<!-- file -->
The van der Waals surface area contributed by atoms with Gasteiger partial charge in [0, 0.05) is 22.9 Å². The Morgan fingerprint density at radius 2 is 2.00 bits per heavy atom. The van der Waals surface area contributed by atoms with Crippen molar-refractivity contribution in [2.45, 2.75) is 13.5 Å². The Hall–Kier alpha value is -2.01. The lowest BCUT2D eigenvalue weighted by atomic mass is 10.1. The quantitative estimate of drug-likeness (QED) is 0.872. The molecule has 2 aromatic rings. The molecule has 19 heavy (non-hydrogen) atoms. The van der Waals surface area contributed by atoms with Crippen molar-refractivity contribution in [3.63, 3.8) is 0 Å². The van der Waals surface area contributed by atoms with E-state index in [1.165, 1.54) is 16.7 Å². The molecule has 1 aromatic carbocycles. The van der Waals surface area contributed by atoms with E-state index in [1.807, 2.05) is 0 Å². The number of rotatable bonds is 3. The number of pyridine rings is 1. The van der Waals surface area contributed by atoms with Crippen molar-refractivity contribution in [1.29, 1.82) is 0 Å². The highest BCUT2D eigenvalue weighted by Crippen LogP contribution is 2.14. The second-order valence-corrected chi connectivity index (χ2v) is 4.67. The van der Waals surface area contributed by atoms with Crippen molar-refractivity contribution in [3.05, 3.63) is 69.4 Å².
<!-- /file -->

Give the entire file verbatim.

The van der Waals surface area contributed by atoms with Gasteiger partial charge in [0, 0.05) is 22.9 Å². The Morgan fingerprint density at radius 2 is 2.00 bits per heavy atom. The van der Waals surface area contributed by atoms with Crippen molar-refractivity contribution in [2.45, 2.75) is 13.5 Å². The Hall–Kier alpha value is -2.01. The lowest BCUT2D eigenvalue weighted by atomic mass is 10.1. The quantitative estimate of drug-likeness (QED) is 0.872. The molecule has 2 aromatic rings. The molecule has 19 heavy (non-hydrogen) atoms. The van der Waals surface area contributed by atoms with Crippen molar-refractivity contribution in [3.63, 3.8) is 0 Å². The van der Waals surface area contributed by atoms with E-state index in [1.165, 1.54) is 16.7 Å². The molecule has 1 aromatic carbocycles. The van der Waals surface area contributed by atoms with E-state index in [1.807, 2.05) is 0 Å². The number of rotatable bonds is 3. The number of pyridine rings is 1. The van der Waals surface area contributed by atoms with Crippen molar-refractivity contribution in [1.29, 1.82) is 0 Å². The highest BCUT2D eigenvalue weighted by Crippen LogP contribution is 2.14. The second-order valence-corrected chi connectivity index (χ2v) is 4.67. The van der Waals surface area contributed by atoms with Crippen molar-refractivity contribution in [3.05, 3.63) is 69.4 Å².